Since 1949, in the aftermath of a brief civil war, the Costa Rican constitution has forbidden the creation of an army, a statue that has reassured its neighbors that it has no designs on their territory. Even during Central America's fratricidal wars in the 1980s, Costa Rica owned no tanks, artillery, warships or helicopter gunships.
In eliminating their military, Costa Ricans also reaffirmed their williness to play international good citizens, relying on diplomacy and the rule of law to maintain their country's sovereignty and independence.
A signatory to all major human rights treaties and accords, Costa Rica is an active participant in international and regional forums as a voice for moderation, multilateral arbitration and peaceful change.
Because of this, Costa Ricans feel confident that in the (unlikely) event of external aggression, they could count on the active support of international bodies, such as the United Nations and the Organization of American States.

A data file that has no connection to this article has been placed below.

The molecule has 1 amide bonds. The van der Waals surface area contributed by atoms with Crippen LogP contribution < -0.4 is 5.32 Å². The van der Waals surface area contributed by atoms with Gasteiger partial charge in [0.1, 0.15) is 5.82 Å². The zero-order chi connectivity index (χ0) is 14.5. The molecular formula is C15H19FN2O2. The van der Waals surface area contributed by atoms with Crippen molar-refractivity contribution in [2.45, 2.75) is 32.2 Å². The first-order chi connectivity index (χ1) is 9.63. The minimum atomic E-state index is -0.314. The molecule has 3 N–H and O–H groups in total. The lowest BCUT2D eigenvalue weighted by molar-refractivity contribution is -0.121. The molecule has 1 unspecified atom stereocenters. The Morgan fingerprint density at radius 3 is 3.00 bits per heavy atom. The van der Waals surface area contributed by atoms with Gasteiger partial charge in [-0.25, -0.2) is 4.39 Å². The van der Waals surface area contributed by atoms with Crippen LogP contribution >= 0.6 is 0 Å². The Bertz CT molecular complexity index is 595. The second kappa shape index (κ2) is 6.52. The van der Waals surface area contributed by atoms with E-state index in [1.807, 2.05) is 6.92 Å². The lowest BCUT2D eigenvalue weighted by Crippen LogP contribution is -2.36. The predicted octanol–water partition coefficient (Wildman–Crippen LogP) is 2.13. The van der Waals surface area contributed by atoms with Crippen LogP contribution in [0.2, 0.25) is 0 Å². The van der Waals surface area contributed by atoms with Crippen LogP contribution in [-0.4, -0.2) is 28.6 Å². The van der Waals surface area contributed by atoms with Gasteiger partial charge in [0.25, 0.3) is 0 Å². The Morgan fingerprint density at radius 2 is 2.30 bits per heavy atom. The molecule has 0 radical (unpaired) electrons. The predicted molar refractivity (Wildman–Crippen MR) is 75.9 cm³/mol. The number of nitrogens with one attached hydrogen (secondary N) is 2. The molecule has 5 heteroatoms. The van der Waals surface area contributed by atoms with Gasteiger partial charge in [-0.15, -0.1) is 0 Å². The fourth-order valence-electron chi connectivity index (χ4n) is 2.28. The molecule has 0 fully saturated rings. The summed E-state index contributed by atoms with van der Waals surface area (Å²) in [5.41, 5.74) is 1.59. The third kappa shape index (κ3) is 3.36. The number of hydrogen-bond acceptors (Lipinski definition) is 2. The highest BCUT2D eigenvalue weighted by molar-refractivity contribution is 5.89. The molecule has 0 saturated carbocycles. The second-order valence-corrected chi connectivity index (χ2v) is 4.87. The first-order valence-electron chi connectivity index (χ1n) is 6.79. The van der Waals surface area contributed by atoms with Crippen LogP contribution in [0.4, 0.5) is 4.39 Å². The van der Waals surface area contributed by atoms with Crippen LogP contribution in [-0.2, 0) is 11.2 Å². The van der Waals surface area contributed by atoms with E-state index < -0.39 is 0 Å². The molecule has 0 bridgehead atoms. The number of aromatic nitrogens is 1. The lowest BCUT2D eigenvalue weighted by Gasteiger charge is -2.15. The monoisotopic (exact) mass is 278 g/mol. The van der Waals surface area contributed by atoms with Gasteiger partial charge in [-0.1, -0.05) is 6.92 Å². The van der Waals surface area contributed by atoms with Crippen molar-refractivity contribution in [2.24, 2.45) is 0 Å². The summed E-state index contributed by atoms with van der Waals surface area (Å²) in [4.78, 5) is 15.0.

By demilitarizing their country, Costa Ricans have rid themselves of an institution that, in practically every other Latin American nation, and in many other countries around the world, has at one time or another destabilized or threatened democracy.
What is more, because of the absence of an army the political environment is conducive to seek changes through negotiations and compromise, rather than knocking on the barracks' door seeking support.
The fact that Costa Rica does not have an army does not mean it is defenseless. Internal security is carried out exclusively by a 12,000-man national police force. Firmly under civilian control, the police provide Costa Ricans with a level of security unmatched in neighboring Nicaragua, Honduras, El Salvador and Guatemala.
Other recent democracies have sometimes confused the essential distinction between internal security and national defense, and have give an important role in the former to the military.
This tendency to militarize internal security however, has invariably led to politicized armed forces--they are forced to take part in internal conflicts--and demoralized police, who find their institutions subordinated to the military and often run by officers with little knowledge of, or talent for, police work.